Economic Policy in a Liberal Democracy,
by Richard E. Wagner (1996)
In Economic Policy in a Liberal Democracy, Richard E. Wagner offers an approach to welfare economics and economic policy appropriate for a classically liberal society.
Professor Wagner explains how welfare economics has been unable to fulfil the aspirations of its advocates because it assumes that the consequences of policy measures are sufficiently knowable to achieve specific and intended outcomes. The standard vision of the corrective state, where the state intervenes to repair economic failures and to achieve beneficial consequences, is revealed to be incoherent because the state lacks the competence to influence economic outcomes.
Once the full complexity of the economy is recognized, policy measures are shown to generate a plethora of unintended consequences. What emerges instead is a focus on policy for creating and maintaining a constitutional framework that maintains and supports the liberal order in which people organize their activities.
Tyler Cowen, George Mason University, Public Choice Volume 93, Nos. 1-2, 208-210 (1997)
"Wagner provides an excellent critique of standard welfare economics, and outlines an alternative classical approach to economic policy."
Bruce Yandle, Clemson University, Constitutional Political Economy Vol. 8, No. 1, 93-95 (1997)
"Richard Wagner's ..., Intelligence, Fate and Good Government begins with the Federalist challenge -- how to generate order among a free people given the inevitability of government? Wagner uses demand theory, production theory, and welfare economics to illustrate how the omission from these theories of critical assumptions about the market process can lead the policy analyst/ technician astray. Wagner explains the knowledge problem and how scarcity of knowledge may be a greater constraint on attaining efficiency through government than through markets. Turning to constitutional economics, Wagner offers different visions of government, reaching from one that reserves to itself all rights to one that is minimal and protects an extended order. Staying with his assertion that government is inevitable, Wagner explores how some government actions, even those involving ownership and pricing, can support markets, while others that may appear to be less interventionist can weaken or even destroy the basis for true market action. Wagner leaves the reader with a discussion of the instability inherent in mixed economies and of how any reliance on the presumed collective will of the people will lead to an ongoing struggle among special-interest groups that brushes against the dim prospect of a tyranny of the majority."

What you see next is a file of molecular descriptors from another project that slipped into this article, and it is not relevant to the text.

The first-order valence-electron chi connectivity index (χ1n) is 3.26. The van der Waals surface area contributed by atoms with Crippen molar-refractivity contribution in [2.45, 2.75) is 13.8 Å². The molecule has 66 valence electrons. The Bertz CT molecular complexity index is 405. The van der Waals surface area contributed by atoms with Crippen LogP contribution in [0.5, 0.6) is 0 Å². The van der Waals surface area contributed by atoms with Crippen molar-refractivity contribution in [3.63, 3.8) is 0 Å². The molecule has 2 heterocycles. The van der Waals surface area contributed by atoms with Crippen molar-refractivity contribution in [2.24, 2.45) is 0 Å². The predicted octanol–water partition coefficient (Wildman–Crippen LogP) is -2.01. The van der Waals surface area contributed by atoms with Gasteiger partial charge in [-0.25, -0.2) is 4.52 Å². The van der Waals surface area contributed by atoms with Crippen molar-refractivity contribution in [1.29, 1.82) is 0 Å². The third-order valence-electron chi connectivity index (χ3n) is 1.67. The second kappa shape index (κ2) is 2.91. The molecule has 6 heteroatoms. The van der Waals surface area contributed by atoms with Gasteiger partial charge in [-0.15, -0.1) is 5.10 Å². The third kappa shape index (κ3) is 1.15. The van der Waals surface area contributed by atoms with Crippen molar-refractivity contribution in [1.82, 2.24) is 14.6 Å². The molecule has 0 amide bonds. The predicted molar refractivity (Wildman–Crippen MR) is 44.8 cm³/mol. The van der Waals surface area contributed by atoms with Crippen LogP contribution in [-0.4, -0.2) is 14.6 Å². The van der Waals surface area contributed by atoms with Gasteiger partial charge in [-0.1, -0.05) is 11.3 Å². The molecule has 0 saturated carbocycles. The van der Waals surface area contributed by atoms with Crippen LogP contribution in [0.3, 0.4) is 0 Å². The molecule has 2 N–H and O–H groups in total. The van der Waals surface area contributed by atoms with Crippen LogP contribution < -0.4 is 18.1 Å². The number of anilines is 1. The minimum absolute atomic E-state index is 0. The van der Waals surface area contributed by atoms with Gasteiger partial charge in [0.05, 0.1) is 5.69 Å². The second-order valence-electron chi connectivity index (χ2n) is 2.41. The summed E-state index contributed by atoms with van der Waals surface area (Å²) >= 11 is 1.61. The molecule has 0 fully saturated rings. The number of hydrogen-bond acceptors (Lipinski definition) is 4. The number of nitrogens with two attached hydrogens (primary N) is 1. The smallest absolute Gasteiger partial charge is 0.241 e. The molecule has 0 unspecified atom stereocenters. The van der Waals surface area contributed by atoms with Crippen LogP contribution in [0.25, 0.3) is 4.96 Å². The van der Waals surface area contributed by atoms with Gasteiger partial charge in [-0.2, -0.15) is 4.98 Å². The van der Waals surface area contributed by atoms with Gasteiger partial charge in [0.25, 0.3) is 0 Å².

John Rogers, Agenda Vol. 4, No. 4, pp. 508-510 (1997)
"...The unyielding pressures of public choice in a democracy explain some of the support for 'politics in the small'. In his essay 'Economic Policy in a Liberal Democracy', Richard Wagner argues that a liberal society must reject 'the principle of the mixed economy that has become to second-nature in the post-war period in the Western democracies' (p. 6). However, this is not going to emerge spontaneously from the electorate: if anything, the popular demand for democracies to be authoritarian, which Alexis de Tocqueville identified in the mid-19th century, seems stronger than ever. As the four authors in this collection see it, the key problem is a lack of intellectual leadership from liberal academics and policy- makers. ...
How then is government to be constrained? Wagner argues for constitutional rules requiring economic policy to be conducted in accordance with the 'central principles of a liberal society' (p. 49). Yet Wagner himself appears to believe that these principles could allow government to legislate for mandatory health insurance, to raise taxes, or to impose tariffs. Furthermore, even a decent constitution that sets our properly to constrain government could be rendered meaningless over time. As Epstein (1985) showed, from the 1937 West Coast Hotel v. Parrish case, the US Supreme Court began upholding almost every economic regulation and taking of property, even though the US Constitution was predicated on a division of powers and a system of checks and balances. ..."